Outbreak of High Path Avian Influenza raises concerns among veterinarians who recommend strict biosecurity measures
WILMINGTON, N.C. (WECT) - Veterinarians are keeping a close eye on a virus that could be serious, even deadly, for some animals.
Birds in the United States tested positive for High Path Avian Influenza (HPAI) in November, and the first case in North Carolina was confirmed mid-January.
This virus is especially an issue for chickens. Right now it is spreading quickly from wild birds, but veterinarians are hoping to keep the virus away from domestic birds.
With the popularity of backyard chicken coops going up, it’s safe to assume that just about any wild bird your chickens come in contact with could be carrying the virus.
State Veterinarian Dr. Michael Martin said, if possible, keep your birds indoors or in a secured coop that is away from wild birds. Dr. Martin said there are things you can do as well to prevent the spread of the virus.
“We try to think of them as kind of a wet paint method where anytime you could accidentally come in contact with wild bird droppings and things like that, you potentially, like wet paint, are spreading that virus to wherever you go until you clean up,” Martin said. “Clean up would be changing your shoes, washing your hands, taking a shower, [changing into] clean clothes.”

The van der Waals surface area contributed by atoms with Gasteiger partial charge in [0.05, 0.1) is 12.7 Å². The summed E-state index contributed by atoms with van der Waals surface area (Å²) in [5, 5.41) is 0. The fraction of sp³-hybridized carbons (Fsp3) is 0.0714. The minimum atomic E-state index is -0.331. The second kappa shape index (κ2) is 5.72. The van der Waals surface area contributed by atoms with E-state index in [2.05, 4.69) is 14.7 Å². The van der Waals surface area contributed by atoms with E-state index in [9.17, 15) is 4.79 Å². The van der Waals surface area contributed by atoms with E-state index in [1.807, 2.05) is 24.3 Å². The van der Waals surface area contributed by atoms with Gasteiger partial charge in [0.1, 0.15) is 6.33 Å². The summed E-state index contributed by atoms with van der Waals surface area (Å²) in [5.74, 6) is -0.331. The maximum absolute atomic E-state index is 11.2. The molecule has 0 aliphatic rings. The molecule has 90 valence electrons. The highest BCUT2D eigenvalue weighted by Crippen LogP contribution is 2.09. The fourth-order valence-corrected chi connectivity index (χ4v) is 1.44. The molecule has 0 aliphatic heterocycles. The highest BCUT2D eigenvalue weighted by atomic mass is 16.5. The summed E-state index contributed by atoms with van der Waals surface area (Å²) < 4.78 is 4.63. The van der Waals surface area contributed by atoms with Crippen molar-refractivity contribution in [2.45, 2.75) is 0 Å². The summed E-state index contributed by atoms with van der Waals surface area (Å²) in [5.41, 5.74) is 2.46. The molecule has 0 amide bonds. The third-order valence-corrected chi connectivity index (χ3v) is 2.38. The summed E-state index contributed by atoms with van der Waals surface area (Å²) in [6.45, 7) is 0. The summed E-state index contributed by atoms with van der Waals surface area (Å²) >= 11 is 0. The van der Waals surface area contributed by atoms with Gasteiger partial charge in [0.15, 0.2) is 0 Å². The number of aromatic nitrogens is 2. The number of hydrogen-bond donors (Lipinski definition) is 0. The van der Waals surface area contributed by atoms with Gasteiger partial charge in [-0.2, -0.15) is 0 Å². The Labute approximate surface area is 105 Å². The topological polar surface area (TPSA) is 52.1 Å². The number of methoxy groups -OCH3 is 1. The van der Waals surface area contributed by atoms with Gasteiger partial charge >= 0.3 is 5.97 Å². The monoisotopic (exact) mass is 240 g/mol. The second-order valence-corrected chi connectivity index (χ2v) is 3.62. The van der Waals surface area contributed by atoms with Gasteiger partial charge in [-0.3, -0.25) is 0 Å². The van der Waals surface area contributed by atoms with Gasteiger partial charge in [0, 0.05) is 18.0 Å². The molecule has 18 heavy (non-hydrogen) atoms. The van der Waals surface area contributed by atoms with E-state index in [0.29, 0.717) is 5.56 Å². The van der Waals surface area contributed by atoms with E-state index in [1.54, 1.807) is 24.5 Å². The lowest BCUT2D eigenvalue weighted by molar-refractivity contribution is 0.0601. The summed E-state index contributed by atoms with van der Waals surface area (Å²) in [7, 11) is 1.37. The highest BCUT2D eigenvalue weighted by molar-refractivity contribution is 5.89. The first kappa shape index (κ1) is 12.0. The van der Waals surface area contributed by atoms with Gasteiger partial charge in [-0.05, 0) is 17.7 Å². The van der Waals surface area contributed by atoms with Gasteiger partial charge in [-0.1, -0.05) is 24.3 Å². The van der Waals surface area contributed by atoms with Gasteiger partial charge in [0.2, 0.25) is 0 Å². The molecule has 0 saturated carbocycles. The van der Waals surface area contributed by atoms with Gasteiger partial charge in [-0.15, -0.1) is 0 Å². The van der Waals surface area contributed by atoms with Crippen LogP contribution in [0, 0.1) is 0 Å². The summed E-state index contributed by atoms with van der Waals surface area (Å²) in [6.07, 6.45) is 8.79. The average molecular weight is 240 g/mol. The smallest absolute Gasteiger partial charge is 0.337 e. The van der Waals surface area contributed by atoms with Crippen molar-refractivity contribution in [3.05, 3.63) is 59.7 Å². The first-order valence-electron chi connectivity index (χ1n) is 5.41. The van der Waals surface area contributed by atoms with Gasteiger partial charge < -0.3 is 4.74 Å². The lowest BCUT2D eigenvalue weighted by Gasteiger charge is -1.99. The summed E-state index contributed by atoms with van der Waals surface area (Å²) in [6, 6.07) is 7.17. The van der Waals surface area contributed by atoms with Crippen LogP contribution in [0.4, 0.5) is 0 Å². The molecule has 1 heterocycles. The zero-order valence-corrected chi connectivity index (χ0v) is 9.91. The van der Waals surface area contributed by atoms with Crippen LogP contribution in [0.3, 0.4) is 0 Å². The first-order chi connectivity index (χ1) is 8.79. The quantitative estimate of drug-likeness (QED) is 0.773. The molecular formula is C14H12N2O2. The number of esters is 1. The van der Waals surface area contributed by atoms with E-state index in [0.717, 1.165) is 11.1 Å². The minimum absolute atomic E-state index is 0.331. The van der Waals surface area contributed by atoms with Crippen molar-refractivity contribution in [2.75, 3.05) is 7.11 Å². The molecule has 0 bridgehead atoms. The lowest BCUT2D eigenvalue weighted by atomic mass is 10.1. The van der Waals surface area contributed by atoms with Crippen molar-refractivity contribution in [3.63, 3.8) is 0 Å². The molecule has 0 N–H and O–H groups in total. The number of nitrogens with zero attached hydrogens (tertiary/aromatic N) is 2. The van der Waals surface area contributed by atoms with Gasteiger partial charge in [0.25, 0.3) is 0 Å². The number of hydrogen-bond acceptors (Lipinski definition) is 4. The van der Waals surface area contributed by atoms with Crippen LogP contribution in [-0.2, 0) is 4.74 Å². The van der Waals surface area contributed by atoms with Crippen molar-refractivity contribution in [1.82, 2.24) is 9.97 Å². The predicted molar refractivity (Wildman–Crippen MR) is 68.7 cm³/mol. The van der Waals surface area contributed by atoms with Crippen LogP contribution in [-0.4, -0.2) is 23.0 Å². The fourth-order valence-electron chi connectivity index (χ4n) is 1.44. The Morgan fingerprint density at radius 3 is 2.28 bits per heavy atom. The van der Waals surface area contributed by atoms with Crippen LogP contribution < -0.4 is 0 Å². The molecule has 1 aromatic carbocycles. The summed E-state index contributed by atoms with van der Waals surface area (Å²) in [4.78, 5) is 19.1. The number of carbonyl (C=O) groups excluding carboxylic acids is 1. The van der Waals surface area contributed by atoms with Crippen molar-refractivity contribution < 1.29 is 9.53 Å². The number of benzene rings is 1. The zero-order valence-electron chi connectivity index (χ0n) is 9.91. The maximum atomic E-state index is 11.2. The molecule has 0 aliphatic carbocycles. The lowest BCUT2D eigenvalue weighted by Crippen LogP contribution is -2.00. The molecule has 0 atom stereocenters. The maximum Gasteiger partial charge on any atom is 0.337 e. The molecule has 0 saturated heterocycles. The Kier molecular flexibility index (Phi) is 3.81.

Signs to look for in birds that might have HPAI:
- Reduced energy, decreased appetite, and/or decreased activity
- Lower egg production and/or soft-shelled or misshapen eggs
- Swelling of the head, eyelids, comb and wattles
- Purple discoloration of the wattles, comb and legs
- Difficulty breathing, runny nares (nose), and/or sneezing
- Twisting of the head and neck, stumbling, falling down, tremors and/or circling
- Greenish diarrhea
Dr. Martin said it’s important to get in touch with your veterinarian right away if any of your birds are experiencing any of these symptoms.
“We have now 27 commercial farms in eight different states across the country that have tested positive for this virus and we’ve also had 23 backyard independent flocks across 10 states in the country test positive for this disease, and this is over 13 million birds that are affected right now from this outbreak in the United States,” Martin said. “We had well over 140 positive samples in wild birds in North Carolina.”
Martin added that there is no risk for humans right now as this is only a bird/avian virus.
“This virus does not seem to be affecting people at all, so we are really considering this as a bird virus, an avian virus. So, there isn’t a public safety risk at this time, there’s no issue with food safety at this point in time,” Martin said. “This is really something of a bird safety issue and so we’re just trying to keep all of our birds safe as best we can using those safety measures.”
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